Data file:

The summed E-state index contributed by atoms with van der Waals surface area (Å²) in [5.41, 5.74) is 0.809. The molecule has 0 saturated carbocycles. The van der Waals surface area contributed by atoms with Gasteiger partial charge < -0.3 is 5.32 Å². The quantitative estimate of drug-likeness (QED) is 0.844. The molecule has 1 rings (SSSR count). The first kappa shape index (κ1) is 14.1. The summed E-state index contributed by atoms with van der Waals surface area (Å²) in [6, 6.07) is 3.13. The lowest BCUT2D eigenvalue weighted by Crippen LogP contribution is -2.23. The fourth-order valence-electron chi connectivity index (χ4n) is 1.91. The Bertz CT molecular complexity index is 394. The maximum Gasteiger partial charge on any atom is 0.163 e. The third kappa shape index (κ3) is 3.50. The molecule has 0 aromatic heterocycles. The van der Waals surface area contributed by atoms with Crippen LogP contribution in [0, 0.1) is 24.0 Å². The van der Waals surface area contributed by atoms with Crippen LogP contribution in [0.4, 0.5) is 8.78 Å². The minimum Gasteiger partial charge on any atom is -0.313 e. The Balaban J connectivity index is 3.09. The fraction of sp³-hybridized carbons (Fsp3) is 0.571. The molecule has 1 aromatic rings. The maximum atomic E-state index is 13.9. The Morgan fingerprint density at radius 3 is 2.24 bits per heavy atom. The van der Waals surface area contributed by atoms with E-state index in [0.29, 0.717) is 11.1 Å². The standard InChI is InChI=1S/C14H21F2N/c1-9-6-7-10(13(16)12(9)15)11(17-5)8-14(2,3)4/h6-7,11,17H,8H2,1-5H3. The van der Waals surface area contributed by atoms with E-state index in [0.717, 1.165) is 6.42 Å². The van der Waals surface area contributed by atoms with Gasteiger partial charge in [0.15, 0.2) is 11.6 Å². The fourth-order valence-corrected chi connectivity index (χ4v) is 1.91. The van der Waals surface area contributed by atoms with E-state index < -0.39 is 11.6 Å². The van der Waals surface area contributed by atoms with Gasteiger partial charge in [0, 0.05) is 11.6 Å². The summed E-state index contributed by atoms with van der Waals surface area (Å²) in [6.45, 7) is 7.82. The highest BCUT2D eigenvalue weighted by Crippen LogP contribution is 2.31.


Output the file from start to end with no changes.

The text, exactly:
The summed E-state index contributed by atoms with van der Waals surface area (Å²) in [5.41, 5.74) is 0.809. The molecule has 0 saturated carbocycles. The van der Waals surface area contributed by atoms with Gasteiger partial charge < -0.3 is 5.32 Å². The quantitative estimate of drug-likeness (QED) is 0.844. The molecule has 1 rings (SSSR count). The first kappa shape index (κ1) is 14.1. The summed E-state index contributed by atoms with van der Waals surface area (Å²) in [6, 6.07) is 3.13. The lowest BCUT2D eigenvalue weighted by Crippen LogP contribution is -2.23. The fourth-order valence-electron chi connectivity index (χ4n) is 1.91. The Bertz CT molecular complexity index is 394. The maximum Gasteiger partial charge on any atom is 0.163 e. The third kappa shape index (κ3) is 3.50. The molecule has 0 aromatic heterocycles. The van der Waals surface area contributed by atoms with Crippen LogP contribution in [0, 0.1) is 24.0 Å². The van der Waals surface area contributed by atoms with Crippen LogP contribution in [0.4, 0.5) is 8.78 Å². The minimum Gasteiger partial charge on any atom is -0.313 e. The Balaban J connectivity index is 3.09. The fraction of sp³-hybridized carbons (Fsp3) is 0.571. The molecule has 1 aromatic rings. The maximum atomic E-state index is 13.9. The Morgan fingerprint density at radius 3 is 2.24 bits per heavy atom. The van der Waals surface area contributed by atoms with E-state index in [0.29, 0.717) is 11.1 Å². The standard InChI is InChI=1S/C14H21F2N/c1-9-6-7-10(13(16)12(9)15)11(17-5)8-14(2,3)4/h6-7,11,17H,8H2,1-5H3. The van der Waals surface area contributed by atoms with E-state index in [0.717, 1.165) is 6.42 Å². The van der Waals surface area contributed by atoms with Gasteiger partial charge in [0.15, 0.2) is 11.6 Å². The fourth-order valence-corrected chi connectivity index (χ4v) is 1.91. The van der Waals surface area contributed by atoms with E-state index < -0.39 is 11.6 Å². The van der Waals surface area contributed by atoms with Gasteiger partial charge in [0, 0.05) is 11.6 Å². The summed E-state index contributed by atoms with van der Waals surface area (Å²) in [6.45, 7) is 7.82. The highest BCUT2D eigenvalue weighted by Crippen LogP contribution is 2.31.